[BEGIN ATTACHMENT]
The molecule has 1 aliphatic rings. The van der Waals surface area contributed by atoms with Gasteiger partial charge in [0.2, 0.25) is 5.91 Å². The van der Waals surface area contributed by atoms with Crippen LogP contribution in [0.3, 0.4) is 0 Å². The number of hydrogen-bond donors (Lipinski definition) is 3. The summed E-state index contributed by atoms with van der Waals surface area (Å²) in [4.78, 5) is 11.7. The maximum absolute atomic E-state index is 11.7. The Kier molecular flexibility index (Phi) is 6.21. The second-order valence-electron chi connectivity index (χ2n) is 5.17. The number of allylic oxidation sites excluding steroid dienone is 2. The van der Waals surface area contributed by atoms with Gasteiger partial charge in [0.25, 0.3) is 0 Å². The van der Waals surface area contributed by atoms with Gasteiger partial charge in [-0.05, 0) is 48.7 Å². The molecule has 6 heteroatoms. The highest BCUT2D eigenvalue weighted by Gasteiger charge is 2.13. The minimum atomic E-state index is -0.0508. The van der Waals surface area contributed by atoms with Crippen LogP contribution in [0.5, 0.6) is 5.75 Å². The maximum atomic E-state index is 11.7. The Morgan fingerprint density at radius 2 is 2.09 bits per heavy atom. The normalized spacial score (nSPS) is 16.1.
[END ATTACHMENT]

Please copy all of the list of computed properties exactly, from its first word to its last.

The molecule has 1 aliphatic rings. The van der Waals surface area contributed by atoms with Gasteiger partial charge in [0.2, 0.25) is 5.91 Å². The van der Waals surface area contributed by atoms with Crippen LogP contribution in [0.3, 0.4) is 0 Å². The number of hydrogen-bond donors (Lipinski definition) is 3. The summed E-state index contributed by atoms with van der Waals surface area (Å²) in [4.78, 5) is 11.7. The maximum absolute atomic E-state index is 11.7. The Kier molecular flexibility index (Phi) is 6.21. The second-order valence-electron chi connectivity index (χ2n) is 5.17. The number of allylic oxidation sites excluding steroid dienone is 2. The van der Waals surface area contributed by atoms with Gasteiger partial charge in [0.25, 0.3) is 0 Å². The van der Waals surface area contributed by atoms with Gasteiger partial charge in [-0.05, 0) is 48.7 Å². The molecule has 6 heteroatoms. The highest BCUT2D eigenvalue weighted by Gasteiger charge is 2.13. The minimum atomic E-state index is -0.0508. The van der Waals surface area contributed by atoms with Crippen LogP contribution in [0.5, 0.6) is 5.75 Å². The maximum atomic E-state index is 11.7. The Morgan fingerprint density at radius 2 is 2.09 bits per heavy atom. The normalized spacial score (nSPS) is 16.1.